The kindness that you preach

This article was written in 2016 for a website that is no longer live. I am republishing it here with some minor edits.

Sometimes the people that smile the most are the ones weighed down by the most pain. 

That certainly was the case for me. Last month I celebrated the 10 year anniversary of the most contradictory time of my life.

As far as most people could tell, I was happy. I was a performer. I was ambitious. I told jokes constantly–my favorites were terrible puns that’ll make you cringe.

10 years ago last month I was also depressed, alone, scared, and purposeless. I was suicidal. 

But I fought it. I learned to manage it. I’m alive today, but that doesn’t change the fact that I was a contradiction of public joy and isolated brokenness during that time.

I was not unique in my battle with depression. Many people go through a phase where they’re searching out their identity and unsure if it’s true. The thing that allowed my contradictory lifestyle to run so long and so deep, though, was that I didn’t have any kind of foundation or support system to land safely on. I fell back into the depths each afternoon on my lonely walk back to an empty house.

I eventually found a safe place to land, and with a single cup of coffee bought for me by someone I hardly knew, I began to find and love my true self.

It took years to get to stability, and I still struggle with self-hate sometimes, but it was a start. A start is better than nothing.

Sadly, this is not the case for many people in this incredibly large and complex world we live in, and that’s why I do what I do. If a single, simple act of kindness was enough to pull me up from the grave, then surely the same can be done for others.

Earlier today I logged into Twitter and saw a post by John Sweeney, the Founder of the Suspended Coffees community. It said:

I think he’s right. Many people who talk about being kind stop at talking about it. It’s easy to get lost in the excitement of talking about kindness and not actually do it.

But I think another part of the reason why that is such a problem is because people are looking for BIG acts of kindness that they can celebrate publicly. Acts of kindness that can change the entire world. We want to be remembered longer than 3 seconds in someone’s Facebook feed for our contributions to society, so we work and plan out our next big grandiose statement… or we get frozen in place waiting for the idea to come.

Not everyone practices what they preach because they often think it takes a lot more work than it really does to be kind. That’s the mindset we put ourselves in, and it’s the habitual lifestyle that we create.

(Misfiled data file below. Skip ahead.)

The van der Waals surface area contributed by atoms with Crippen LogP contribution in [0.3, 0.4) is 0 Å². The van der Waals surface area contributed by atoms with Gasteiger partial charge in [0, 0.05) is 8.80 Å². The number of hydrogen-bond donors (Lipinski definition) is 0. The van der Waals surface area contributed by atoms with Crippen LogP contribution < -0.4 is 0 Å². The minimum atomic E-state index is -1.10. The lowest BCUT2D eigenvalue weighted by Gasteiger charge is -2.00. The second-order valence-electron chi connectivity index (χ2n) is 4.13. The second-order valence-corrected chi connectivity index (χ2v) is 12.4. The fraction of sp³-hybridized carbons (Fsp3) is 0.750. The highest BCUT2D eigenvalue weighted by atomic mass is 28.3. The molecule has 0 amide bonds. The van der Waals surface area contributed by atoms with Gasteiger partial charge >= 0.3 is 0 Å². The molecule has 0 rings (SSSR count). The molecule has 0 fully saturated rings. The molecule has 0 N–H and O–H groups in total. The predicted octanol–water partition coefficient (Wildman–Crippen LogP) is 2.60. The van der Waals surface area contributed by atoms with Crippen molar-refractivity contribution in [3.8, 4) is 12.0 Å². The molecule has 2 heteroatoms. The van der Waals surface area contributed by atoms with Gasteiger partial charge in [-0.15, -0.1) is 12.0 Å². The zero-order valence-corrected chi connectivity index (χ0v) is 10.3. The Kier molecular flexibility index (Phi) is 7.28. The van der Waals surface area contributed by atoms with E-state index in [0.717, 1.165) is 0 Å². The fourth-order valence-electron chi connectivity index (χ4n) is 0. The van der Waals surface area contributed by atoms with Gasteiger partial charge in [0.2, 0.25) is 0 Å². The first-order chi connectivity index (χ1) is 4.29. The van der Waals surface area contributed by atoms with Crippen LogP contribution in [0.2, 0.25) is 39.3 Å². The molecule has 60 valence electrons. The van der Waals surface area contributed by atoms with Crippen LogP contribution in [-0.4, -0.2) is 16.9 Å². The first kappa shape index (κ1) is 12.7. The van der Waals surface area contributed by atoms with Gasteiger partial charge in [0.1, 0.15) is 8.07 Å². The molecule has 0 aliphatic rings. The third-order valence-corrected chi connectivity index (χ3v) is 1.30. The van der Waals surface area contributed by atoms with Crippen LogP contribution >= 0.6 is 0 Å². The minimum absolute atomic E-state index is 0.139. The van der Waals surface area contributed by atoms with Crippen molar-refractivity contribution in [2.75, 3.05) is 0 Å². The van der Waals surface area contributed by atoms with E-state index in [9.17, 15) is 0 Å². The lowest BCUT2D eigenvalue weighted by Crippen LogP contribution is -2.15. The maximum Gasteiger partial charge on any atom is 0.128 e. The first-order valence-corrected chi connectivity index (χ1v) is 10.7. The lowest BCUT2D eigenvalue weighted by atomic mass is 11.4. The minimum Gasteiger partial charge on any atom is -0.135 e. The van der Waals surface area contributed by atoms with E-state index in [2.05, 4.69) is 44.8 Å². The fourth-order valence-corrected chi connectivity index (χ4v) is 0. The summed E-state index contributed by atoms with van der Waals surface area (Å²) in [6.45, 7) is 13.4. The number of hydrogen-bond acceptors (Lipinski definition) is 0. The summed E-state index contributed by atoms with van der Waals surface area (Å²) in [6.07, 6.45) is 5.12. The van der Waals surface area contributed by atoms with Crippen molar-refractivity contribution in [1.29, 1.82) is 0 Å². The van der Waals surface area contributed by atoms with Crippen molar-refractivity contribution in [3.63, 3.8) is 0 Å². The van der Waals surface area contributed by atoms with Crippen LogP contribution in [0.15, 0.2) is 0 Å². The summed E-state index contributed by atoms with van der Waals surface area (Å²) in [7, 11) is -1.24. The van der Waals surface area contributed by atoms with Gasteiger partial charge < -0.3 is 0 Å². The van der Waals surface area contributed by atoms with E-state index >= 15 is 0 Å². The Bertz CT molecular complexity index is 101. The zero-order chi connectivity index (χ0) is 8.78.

It’s time to change that. And guess what–it’s incredibly easy.

“Not everyone practices what they preach because they often think it takes a lot more work than it really does to be kind. “

Kindness is not about making grandiose statements. It’s not about getting a video to go viral. The impact of kindness is subjectively defined its quality received by an individual, not by the objective quantity of recipients. 

We make the world a better place not by trying to be remembered by the masses for our great acts, but by small, simple, humble acts that are remembered in the changed hearts of individuals we impact.

Sometimes people disagree with me, or comment in articles I write, saying that small acts of kindness like buying a stranger a cup of coffee only make the giver feel better about their truly shallow hearts. I laugh because I don’t know how they think they can possibly disagree with me. I am living proof that simple acts of kindness, though they might seem shallow, can actually have the most profound effect on someone. 

A single cup of coffee changed my life. It saved my life. 

Last year I had the great honor of presenting a TEDx Talk in a room full of Miami University students and Professors. My subject? Coffee: Each Life Changing Cup.

I talked specifically about this radical idea of simple kindness. I shared my story briefly about depression and my suicide attempts, and then I talked about how I beat it. How, because of a cup of coffee, I not only learned to love myself, but I made new friends, I met my fiance, I found my first place to live after being homeless, and I pursued a career that makes me feel fulfilled every single day as I serve others.

Kindness is simple. So simple, yet so impactful. Don’t get frozen in fear that you’ll mess it up–if you act with a genuine heart then the people you are showing kindness towards will see that heart and recognize the humble truth behind it. 

To those of you who are feeling now the same things I did 10 years ago, there is hope. There is life. There is love, for you. And it can be found in simple acts of kindness shared with a stranger.

Featured Photo Credit: Pexels

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